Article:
The rewards of this run are, as always, in the interactions with characters. I’m thrilled to have Renee Montoya back on the force and back as a friend to Kate Kane. I hold out hope that Maggie and Kate will somehow patch things up but I suspect that won’t happen, which is a sad thought. (I’ll go read DC: Bombshells, I suppose.) Steph and Harper talking about grief and Tim’s death at Leslie’s clinic is a welcome look again at all aspects of Gotham. I’m not sure what more Batman could be doing to help Steph, given she won’t return his phone calls, but at least he knows it’s a problem. I like the “I will call you out on your stuff,” relationship between Kate and Bruce. It’s a relationship of equals, which is unusual for Bruce.

The classic Flash of Two Worlds cover, image via DC Comics

Luke Fox’s appearance was a welcome surprise too but he’s so different than in his Batgirl appearances that I was puzzled. (See my comments about galas in Gotham.) But, still, if you look at Batman’s current team, he’s the only straight white dude among them and given his team used to be nothing but raven-haired young men, it’s a good change. My nitpicking also sounds like I didn’t enjoy the issue but I did, a great deal.

cover to Flash #9, image via DC Comics

The Flash #9 – Joshua Williamson, Writer; Jorge Corona, Artist; Ivan Plascencia, Colorist

Ray – 9/10

Corrina: Cover Homage! “From one Carmine to Another.” Perfect

Ray: Ever since the Rebirth run of The Flash began, Josh Williamson has distinguished himself in two ways. One, a renewed focus on the Flash family, and two, liberal use of the mythology centered around Flashpoint. This breather issue after the Godspeed arc makes good use of both, as one of the most anticipated meet-ups of the Rebirth era finally happens – the two Wally Wests come face to face. The issue begins by focusing on the young Wally, as he and Barry make a hasty exit from Iris’ office to run off to attend to a bridge disaster – only to meet up again on the bridge. This Wally’s become a lot more likable since this run began, putting to rest all the bad memories of his past characterization. Then the original Wally shows up to help, and I have to say I’m happy they’re sticking with him calling himself the Flash as well. He has a unique book, but he’s leaving the Kid Flash role to the young Wally.

Of course, things can’t stay calm and friendly, and when Barry and the original Wally shake hands, something odd happens that affects Barry’s mind. He starts being pulled out of the timeline just the way Wally was in DC Universe: Rebirth, and in the process starts acting cruel, pessimistic, and vicious, telling both Wallys awful things – including spilling the secret of the young Wally’s parentage, which sends the kid into shock. Still, he’s composed enough that the two Wallys can work together to pull Barry back. However, the young Wally is angry at the secret being kept from him, and runs off. The conversation between the two Wallys that follows is really the heart of this series, but I’m sure it’s the final page – revealing a very famous Flash-related artifact that Barry glimpsed in the speed force – that will have people talking. Another exceptional issue by one of the DCU’s most-improved books.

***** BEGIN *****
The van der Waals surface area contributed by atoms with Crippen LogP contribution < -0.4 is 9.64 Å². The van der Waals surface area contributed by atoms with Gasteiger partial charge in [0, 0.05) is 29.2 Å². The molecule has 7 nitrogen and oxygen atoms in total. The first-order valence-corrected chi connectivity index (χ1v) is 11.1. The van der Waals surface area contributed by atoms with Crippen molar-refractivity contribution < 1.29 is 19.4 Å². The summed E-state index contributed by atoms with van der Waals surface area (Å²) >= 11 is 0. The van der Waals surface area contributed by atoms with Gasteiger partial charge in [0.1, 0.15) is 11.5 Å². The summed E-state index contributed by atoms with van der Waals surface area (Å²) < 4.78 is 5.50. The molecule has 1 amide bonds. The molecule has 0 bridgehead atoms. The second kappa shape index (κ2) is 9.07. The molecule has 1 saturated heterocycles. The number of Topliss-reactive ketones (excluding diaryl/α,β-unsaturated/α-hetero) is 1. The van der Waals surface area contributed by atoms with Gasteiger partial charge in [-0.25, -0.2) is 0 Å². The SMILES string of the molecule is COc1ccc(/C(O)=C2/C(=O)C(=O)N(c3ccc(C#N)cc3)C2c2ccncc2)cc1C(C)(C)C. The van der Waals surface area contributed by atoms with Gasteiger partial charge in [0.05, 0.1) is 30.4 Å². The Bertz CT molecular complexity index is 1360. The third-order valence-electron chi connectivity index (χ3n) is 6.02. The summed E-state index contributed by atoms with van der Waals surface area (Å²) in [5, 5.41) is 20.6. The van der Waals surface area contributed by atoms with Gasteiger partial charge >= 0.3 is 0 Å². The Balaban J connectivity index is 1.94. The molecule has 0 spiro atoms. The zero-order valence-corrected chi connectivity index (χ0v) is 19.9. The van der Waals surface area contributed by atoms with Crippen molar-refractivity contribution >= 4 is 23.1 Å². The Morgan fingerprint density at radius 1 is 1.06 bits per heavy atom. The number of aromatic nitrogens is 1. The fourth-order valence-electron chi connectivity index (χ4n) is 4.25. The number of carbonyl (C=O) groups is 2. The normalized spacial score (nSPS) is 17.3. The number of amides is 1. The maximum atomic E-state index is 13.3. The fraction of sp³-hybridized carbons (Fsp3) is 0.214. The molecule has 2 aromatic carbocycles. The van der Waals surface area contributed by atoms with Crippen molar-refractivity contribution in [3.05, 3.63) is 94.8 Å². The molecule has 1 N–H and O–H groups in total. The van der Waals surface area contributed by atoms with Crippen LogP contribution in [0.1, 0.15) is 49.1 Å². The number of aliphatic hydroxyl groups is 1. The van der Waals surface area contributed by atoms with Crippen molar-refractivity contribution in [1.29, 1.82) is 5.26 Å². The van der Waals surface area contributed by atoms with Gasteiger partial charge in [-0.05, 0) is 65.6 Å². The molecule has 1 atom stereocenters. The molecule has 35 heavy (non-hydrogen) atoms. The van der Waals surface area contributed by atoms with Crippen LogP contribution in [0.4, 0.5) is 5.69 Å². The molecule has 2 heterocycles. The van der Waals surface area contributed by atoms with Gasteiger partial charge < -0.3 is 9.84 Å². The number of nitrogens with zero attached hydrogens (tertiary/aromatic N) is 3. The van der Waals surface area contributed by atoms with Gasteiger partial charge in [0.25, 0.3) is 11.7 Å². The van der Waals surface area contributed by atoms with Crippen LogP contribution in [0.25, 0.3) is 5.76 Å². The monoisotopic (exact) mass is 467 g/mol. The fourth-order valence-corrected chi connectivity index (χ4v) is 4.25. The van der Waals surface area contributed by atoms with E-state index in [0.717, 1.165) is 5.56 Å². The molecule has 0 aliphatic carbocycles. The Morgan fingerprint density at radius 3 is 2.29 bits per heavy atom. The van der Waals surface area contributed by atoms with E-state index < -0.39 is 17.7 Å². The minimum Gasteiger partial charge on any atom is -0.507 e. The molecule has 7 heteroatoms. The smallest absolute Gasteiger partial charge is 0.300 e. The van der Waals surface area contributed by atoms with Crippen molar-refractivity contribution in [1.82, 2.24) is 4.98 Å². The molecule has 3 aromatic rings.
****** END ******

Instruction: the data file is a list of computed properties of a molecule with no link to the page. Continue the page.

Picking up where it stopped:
Corrina: The Flash has quickly become one of my favorite books since Williamson took over but he picked big shoes to fill with the meeting of the two Wallys. Flashes from alternate worlds have been a thing, maybe the thing, that has propelled the alternate worlds of DC Comics for decades.

No need to worry. First, there’s the terrific cover homage to Carmine Infantino’s classic “Flash of Two Worlds” cover by cover artist Carmine Di Giandomenico who signs it inside as “from one Carmine to another,” a nice tip of the hat to the late Infantino.

It all works inside too, with the two Wallys able to sort out their distrust of each other to each help Barry Allen. But more than that, it gives this new Wally West more of his own backstory and history with the Flash, so the two can be distinct from each other. And just when we might be ready for two Wallys and Flash to represent the speedforce well, there’s that final image, saying the speedster corps may grow again. But we need Jesse Quick. And Bart, too.

Superman: Action Comics #966 – Dan Jurgens, Writer; Stephen Segovia, Penciller; Art Thibert, Inker; Ulises Arreola, Colorist

Ray – 8/10